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Flower dumping puts Kiwi jobs at risk

Flower dumping puts Kiwi jobs at risk

Millions of cheap roses from India are being potentially dumped on the New Zealand market, threatening the viability of local growers, the New Zealand Flower Growers Association (NZFGA) says.

Just on 3 million Indian roses flooded into New Zealand in 2013, at a landed price of 24 cents a stem, according to NZFGA president, David Blewden.

That figure blew out to 3.3 million stems in 2014 and was complemented by over 300,000 rose imports from Columbia.

“Local Kiwi growers can’t compete with those prices,” Mr Blewden said.

He said that central and regional Indian governments pays large subsidies to domestic growers to produce as much product as possible. The majority of this production is export oriented with a percentage of it coming to New Zealand at very cheap prices.

“It’s certainly detrimental to our local industry and we are investigating whether we can take action under the Dumping and Countervailing Duties Act.”

Mr Blewden said flower growers here also remain extremely concerned about the biosecurity risks associated with imported flowers.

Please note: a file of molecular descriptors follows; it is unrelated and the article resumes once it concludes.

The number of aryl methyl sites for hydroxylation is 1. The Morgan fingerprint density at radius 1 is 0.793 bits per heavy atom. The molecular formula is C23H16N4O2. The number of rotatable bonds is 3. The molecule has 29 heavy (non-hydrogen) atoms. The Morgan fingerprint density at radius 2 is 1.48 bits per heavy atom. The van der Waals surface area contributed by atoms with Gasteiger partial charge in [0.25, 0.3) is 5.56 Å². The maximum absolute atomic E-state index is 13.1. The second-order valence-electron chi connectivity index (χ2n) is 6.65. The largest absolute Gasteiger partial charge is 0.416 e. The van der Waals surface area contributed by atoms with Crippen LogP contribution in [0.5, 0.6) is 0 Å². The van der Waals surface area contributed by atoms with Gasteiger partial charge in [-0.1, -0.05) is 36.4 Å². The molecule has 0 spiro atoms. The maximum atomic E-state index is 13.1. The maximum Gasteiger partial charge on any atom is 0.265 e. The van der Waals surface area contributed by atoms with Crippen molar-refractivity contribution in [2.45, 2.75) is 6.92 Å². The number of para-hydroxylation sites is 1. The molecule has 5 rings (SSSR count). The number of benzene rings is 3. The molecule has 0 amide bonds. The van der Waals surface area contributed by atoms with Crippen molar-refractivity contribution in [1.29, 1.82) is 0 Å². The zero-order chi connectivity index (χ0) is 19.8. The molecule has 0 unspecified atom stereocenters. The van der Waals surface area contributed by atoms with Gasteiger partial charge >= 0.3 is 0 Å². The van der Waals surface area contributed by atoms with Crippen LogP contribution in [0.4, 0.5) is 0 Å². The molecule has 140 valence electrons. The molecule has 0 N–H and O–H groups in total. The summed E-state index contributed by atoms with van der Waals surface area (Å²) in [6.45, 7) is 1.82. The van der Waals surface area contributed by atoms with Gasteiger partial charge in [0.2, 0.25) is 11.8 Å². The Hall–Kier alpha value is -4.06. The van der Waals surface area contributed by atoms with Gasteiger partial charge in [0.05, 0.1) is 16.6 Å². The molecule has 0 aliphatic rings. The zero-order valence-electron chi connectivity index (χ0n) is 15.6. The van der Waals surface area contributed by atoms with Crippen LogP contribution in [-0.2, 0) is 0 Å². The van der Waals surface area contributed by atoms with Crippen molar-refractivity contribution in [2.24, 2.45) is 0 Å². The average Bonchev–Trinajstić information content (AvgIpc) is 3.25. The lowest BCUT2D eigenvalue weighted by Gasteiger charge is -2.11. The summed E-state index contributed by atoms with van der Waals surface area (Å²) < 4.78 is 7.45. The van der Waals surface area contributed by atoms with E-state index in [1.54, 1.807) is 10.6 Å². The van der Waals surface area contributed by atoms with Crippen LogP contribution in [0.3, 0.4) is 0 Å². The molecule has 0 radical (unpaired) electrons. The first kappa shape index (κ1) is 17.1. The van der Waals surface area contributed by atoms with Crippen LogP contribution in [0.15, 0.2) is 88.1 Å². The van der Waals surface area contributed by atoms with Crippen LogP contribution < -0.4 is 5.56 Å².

The massive number of rose and flower imports, and the lax biosecurity inspections and treatment offshore where the plant health certificates are generated, mean a major biosecurity breach in New Zealand is nearly inevitable.

He said it’s not only exporters who are at fault. A New Zealand-based importer has also been fined recently for importing cut flowers after deliberating falsifying biosecurity documentation.

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“A biosecurity breach won’t only affect flower growers but it could devastate many sectors of our $2.4 billion horticulture industry, and potentially be detrimental to native flora.”

Mr Blewden says flower growers here want an investigation into the impact on the New Zealand industry of the Indian subsidies, and the creation of a level playing field.

They also want tighter biosecurity controls on flower imports, including more effective and efficient inspections and testing at offshore facilities, to protect New Zealand’s domestic growing industry from new pests and diseases.

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